The End of All Things Sounds Like Rainfall
Mama closes all the curtains tight, but I still see the faint red glow. She yells when I try to pull the fabric back. It has sunflowers on it. She picks up the laundry basket, the one for toys, and starts collecting. She takes little cars from the carpet and drops them in with the stuffed animals and building blocks. I hear an explosion and then police sirens, but those fade away.
“You want chocolate?” Mama says. She reaches on top of the china cabinet, the one full of picture frames. I don’t know anyone in the photos, never met a single one. I ask Mama how come, and she just says that all those people died a long time ago. Mama brings down a hidden candy bar and hands it to me.
I watch her disappear down the hall. She steps into the closet, the one with the washer and dryer, and reemerges, arms loaded with sheets, only to disappear again into her bedroom. I wait, making sure she doesn’t come right back out.
I walk to the sunflower curtains and hold the fabric for a moment. It feels rough and scratchy. People are screaming outside. Earlier, when there was more than just buzzing static on the TV, Mama started crying as the news anchor said goodbye. Then it cut to footage of the sky on fire. I asked Mama where that was, where did they have clouds that looked like they were boiling. She just turned the TV off and hushed me. But I think she was hushing herself.
I pull the curtains apart only so far to leave a crack big enough for one eye. Outside there is so much smoke in the air that it’s like a foggy morning. The red glow looks far away, but I can’t be sure because of the smoke. The light bleeds around all the edges of everything, like sunset. It pulses. Maybe it’s growing. Maybe it’s not sunset but more like sunrise. It’s going to keep coming until all the city is red, until all the houses on the block are red. Maybe it’s coming for me and Mama.
Someone runs across our lawn, just a shadow in the smoke. It turns and looks at the window so I pull the curtain closed, tight. I hope the shadow doesn’t try to come through the door. Mama installed extra locks when we moved in, and we’re all closed up now, latches and bolts and chains. But the shadow could still try to break it down. It could punch right through the glass and drag me out into the smoke.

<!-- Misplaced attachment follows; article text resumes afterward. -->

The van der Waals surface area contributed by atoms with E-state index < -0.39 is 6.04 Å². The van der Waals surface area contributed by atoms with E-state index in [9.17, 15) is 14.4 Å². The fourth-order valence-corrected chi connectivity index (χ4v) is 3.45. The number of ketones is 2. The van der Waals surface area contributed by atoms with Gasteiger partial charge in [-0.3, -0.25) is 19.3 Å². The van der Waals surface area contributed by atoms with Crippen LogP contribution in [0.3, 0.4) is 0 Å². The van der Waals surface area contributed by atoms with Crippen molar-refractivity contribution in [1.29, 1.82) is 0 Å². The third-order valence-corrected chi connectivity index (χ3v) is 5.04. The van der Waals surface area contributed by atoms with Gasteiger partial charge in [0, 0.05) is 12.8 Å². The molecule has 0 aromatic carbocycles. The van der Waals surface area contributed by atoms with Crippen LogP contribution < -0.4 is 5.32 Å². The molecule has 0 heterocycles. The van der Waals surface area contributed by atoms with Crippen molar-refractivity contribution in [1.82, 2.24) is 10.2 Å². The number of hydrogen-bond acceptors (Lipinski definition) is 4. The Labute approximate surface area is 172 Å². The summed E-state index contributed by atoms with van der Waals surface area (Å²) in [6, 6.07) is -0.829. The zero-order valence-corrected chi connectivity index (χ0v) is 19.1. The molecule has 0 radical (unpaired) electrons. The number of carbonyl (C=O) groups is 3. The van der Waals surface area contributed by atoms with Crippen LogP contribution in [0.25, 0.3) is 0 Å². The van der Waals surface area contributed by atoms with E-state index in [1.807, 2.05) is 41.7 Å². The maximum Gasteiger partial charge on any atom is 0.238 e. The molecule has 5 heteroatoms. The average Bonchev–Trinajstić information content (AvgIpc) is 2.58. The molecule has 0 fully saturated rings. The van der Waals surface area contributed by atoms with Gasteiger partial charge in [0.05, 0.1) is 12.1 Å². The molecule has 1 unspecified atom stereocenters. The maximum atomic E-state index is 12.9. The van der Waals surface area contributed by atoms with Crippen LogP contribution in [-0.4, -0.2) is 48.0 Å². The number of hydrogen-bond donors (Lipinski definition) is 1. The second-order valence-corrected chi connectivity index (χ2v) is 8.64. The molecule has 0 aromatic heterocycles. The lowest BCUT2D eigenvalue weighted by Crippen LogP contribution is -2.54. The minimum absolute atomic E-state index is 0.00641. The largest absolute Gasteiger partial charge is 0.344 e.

I find Mama in her room putting new sheets on her bed. I don’t disturb her, just stay in the hallway, peeping in. She doesn’t notice I’m there. She pulls on the last corner of the fresh sheets and then lies face down on the bed. Mama likes the way warm, clean sheets smell. It is probably one her most favorite things ever.
She’s crying again. I want to rush over to her and hold her hand and smooth her hair like she does to me when I feel bad. If I feel sick, she’ll give me ginger ale and popsicles and chicken soup, but it doesn’t really work until she sits on my bed and wipes my face with a wet washcloth and rubs my stomach. I did this for her once when she was upset, crying when she broke Grandma’s old baking dish. I petted her hand and told her it was all right and that we could fix it, but she just kept crying.
I back away from her bedroom door, tip-toeing to the living room so she won’t hear me. No one has broken in through the window or door. The red glow is brighter around the curtains. I eat the candy bar while sitting on the couch. The chocolate is pale in spots and tastes chalky. I don’t finish it, instead tucking the wrapper around what remains, and then I throw it back on top of the china cabinet.
Most of the photos inside the cabinet are of Grandma. Grandma on the beach in a big hat. Grandma leaning against an old truck with her arm around a young Mama. Mama says that she died way before I was born, and the sound in her voice makes it seem like it was life times ago. That’s how Mama usually likes to divide all things. From the moment of my birth, time is all years and months and days and minutes. But before I’m born, time stretches back infinite and unending.